Lunar Parallax Demonstration Project
3D Stereo Image of the Moon #1
This result wasn't too successful. Despite the two excellent images from Johannes Schedler and
Paul Hyndman, the difference between the to images is, in my opinion, too slight to
permit a dramatic stereo view of the Moon. However, if you want to try to see the Moon
in 3D, here are the two images presented for you to have a go. Cross-eyes works best
if you can manage it (some people can experience headaches and nausea when attempting
to combine images like this - please don't attempt it if you feel any of these symptoms).
3D Stereo Image of the Moon #2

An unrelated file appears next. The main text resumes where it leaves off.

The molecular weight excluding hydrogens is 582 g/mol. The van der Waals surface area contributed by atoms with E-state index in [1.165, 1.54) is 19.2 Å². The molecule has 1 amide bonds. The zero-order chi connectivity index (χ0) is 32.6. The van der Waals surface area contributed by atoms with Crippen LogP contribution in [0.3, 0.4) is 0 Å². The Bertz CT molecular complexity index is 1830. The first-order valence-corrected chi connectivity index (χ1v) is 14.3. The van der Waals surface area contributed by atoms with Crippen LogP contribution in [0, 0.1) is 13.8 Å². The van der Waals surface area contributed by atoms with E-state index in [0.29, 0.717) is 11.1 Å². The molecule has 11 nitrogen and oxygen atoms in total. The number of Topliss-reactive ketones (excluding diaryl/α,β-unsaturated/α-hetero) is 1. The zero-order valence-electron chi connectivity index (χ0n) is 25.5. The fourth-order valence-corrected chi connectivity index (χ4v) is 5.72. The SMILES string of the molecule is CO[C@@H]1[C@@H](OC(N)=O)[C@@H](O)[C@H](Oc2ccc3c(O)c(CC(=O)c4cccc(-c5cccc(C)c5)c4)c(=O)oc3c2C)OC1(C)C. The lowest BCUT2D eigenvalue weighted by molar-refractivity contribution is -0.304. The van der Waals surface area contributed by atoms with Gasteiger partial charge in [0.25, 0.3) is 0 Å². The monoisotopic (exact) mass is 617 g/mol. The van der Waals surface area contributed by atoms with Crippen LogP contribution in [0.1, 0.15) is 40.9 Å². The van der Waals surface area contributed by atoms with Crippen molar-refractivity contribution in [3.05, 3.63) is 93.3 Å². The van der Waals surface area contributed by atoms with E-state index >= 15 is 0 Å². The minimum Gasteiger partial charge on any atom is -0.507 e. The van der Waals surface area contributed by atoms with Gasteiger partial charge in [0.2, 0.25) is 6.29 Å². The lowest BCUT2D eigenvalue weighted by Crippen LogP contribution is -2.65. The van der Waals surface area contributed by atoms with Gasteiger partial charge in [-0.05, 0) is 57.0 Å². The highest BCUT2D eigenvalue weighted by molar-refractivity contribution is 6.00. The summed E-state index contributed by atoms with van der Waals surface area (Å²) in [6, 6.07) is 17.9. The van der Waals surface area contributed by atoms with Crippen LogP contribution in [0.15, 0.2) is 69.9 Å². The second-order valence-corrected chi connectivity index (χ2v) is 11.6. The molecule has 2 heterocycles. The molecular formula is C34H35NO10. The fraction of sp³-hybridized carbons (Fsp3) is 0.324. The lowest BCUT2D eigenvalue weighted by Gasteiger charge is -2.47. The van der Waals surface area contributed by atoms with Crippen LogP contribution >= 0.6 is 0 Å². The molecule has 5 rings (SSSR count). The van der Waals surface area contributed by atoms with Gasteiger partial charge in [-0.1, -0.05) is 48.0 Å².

This result was noticed and reported to me by Michael Howell from the
Digital_astro Yahoo Group. Taking the narrow field inter-continental dual moon image,
rotating it so that the moon images are horizontal and resizing the image provides
a further possibility to view a 3D Moon.
For me, I find that I can view this image from quite a distance (60cm) and combine
the moons quite easily. Once combined, if you hold your hands flat to your cheeks
and then move them 10 to 15cm forward so that each hand hides one of the side moon images
you should be able to see a 3D Moon hovering in a star-field without the two component
My thanks go to Michael for pointing this out.
3D Stereo Image of the Moon #3
Dale Ireland from Silverdale WA provided the following interpretation of the pair
of images used in Stereo Image #1 above. Dale converted them to an anaglyph
which requires the use of coloured glasses to interpret properly.
Using a red filter on the left eye and
a blue filter on the right eye the Moon can be seen as a 3D globe projecting out of the